On telomeres and aging
By now, we all know that aging is influenced by a lot of factors—there’s what we eat, our environment, our lifestyle, our genetics, sleep, and how we cope with stress. But biologically, how fast we age and our longevity may also be dependent on the length of our DNA’s telomeres. Telo-what? Find out what these are that may be the key to living longer, healthier lives.
The word telomere comes from Greek words telos that means “end” and “meros” that means “part.” They are found at the ends of the DNA’s chromosomes, like “caps” that protect it from disintegrating. It is an indicator of aging, such that it shortens when cells divide. When it becomes short enough, it fails to perform its function until the cells die. Telomeres naturally shorten as we age chronologically, but some individuals have shorter telomeres at a certain age than others. And while it is not an indicator of disease nor the only indicator of aging, a shorter telomere may cause inflammation or disease sooner, especially if you have a predisposition to a particular illness. At the same time, telomeres that are too long are not good either, as it is linked to cancer and tumors. This is why telomere length and telomere health may also be an important indicator of premature aging and longevity.
Fortunately, the length of our telomeres is not solely determined by genetics. This means that it is possible to slow down its shortening, or even lengthen it. Here are some of the ways it can be done.
Meditating and managing stress. Regular meditation, mindfulness, and stress management are not only linked to telomere length but for overall health as well.
Keeping your weight in check. Obesity increases inflammation and the risk for disease, and managing your weight is important for telomere health.
While it is not an indicator of disease nor the only indicator of aging, a shorter telomere may cause inflammation or disease sooner, especially if you have a predisposition to a particular illness.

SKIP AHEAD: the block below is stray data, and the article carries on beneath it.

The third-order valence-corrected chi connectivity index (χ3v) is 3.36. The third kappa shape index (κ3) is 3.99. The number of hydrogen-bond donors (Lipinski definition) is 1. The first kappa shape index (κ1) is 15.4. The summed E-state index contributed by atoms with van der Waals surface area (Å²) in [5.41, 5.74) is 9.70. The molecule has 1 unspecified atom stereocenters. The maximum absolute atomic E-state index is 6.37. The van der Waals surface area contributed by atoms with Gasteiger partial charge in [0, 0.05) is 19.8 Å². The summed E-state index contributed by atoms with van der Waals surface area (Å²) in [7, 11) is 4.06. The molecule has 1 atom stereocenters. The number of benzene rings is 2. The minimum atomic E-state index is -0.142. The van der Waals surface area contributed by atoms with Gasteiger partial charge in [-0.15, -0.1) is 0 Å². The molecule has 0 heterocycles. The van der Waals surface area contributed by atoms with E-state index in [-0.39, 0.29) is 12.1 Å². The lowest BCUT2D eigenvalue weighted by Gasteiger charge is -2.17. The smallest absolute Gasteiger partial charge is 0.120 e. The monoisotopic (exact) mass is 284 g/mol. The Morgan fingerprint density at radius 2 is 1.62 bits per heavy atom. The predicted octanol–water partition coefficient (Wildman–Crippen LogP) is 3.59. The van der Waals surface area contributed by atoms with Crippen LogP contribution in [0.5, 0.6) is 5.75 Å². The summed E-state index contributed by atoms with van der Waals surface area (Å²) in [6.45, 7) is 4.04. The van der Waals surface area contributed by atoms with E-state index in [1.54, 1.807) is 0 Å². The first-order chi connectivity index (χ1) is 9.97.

Exercising. Since we were young, we have been hearing the countless benefits of exercise. Apparently, it may also affect telomere length. This is because exercise reduces oxidative stress, plus it also helps in weight management and overall health. It is important to start exercising while still young—if not, start as soon as you can.
Practicing a Mediterranean diet. A lot of those who live to their golden yearsaim to eat as much fresh food, beans, and healthy fats while avoiding processed, fried, and sugary food.
Supplementation. Vitamin D helps with telomerase activity, and Omega-3s help reduce oxidative stress as well, and both help with telomere health. Along with a healthy diet, these supplements can boost general health as well.
Practicing a healthy lifestyle. Sleeping early, getting ample rest, avoiding alcohol and smoking are some of the ways that are also associated with reducing oxidative stress, reducing inflammation, and may also slow down the shortening of telomeres.
While more studies are needed on telomeres and how it affects longevity and health, it is interesting how science helps us understand aging and our body more. Studies on telomeres tell us one thing: that you have control over your health, and living longer is a choice you can make. Make strides for your health starting today by looking at the changes you can make that can help you live healthier and longer.